Kirkland & Ellis has dropped mandatory arbitration agreements for non-attorney staff members, several weeks after eliminating them in employment contracts for associates, according to a memo obtained by Bloomberg Law.
The change comes as the Pipeline Parity Project at Harvard law school, a student-led initiative to end harassment and discrimination in the legal profession, campaigns nationwide to eliminate mandatory arbitration, which they believe hides workplace misconduct and unfairly favors employers. Kirkland previously eliminated arbitration agreements for associates after a group of Harvard Law students urged their peers to boycott the firm’s recruiting efforts. The policy change follows Sidley Austin’s announcement that it will be eliminating mandatory arbitration for both attorneys and non-attorney staff.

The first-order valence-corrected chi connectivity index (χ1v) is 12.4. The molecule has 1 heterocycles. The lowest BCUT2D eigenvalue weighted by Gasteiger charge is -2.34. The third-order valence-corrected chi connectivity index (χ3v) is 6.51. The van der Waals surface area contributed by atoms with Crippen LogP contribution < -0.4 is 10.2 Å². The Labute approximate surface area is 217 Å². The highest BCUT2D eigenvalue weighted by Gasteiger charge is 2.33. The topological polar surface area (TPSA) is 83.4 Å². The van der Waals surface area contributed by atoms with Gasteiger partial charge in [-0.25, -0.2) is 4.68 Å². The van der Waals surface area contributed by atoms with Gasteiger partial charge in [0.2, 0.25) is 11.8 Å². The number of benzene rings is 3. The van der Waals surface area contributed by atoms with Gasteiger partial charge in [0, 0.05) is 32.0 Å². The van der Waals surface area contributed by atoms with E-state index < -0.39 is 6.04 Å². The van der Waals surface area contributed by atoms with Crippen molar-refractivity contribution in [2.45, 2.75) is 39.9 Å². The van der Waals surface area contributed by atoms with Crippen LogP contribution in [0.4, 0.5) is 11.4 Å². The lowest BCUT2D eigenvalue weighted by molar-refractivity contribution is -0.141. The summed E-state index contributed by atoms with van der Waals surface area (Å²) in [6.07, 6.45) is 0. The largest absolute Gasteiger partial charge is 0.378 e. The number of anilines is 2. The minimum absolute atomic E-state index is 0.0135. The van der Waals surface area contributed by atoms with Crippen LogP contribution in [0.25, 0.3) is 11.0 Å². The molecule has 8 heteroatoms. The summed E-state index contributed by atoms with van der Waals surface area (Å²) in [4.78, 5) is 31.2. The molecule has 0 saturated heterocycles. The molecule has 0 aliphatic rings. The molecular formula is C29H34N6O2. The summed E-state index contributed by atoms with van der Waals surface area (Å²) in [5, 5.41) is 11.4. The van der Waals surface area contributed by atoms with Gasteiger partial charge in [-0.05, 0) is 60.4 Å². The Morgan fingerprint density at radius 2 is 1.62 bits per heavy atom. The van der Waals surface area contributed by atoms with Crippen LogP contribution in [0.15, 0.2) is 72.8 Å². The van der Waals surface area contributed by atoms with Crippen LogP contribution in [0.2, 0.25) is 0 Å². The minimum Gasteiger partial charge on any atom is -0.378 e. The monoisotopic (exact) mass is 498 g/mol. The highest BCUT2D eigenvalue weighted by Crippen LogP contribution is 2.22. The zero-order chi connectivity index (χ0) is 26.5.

In a memo to all law firm personnel, leaders stated ‘following a recent review, the firm committee determined that the firm would no longer require arbitration of any employment disputes that may be brought by associates or summer associates.’ The then stated, ‘the firm committee has now also determined to extend that policy so that the firm will no longer require arbitration of any employment disputes that may be brought by any employee who is not an attorney.’ A representative for Kirkland declined to comment on the policy change.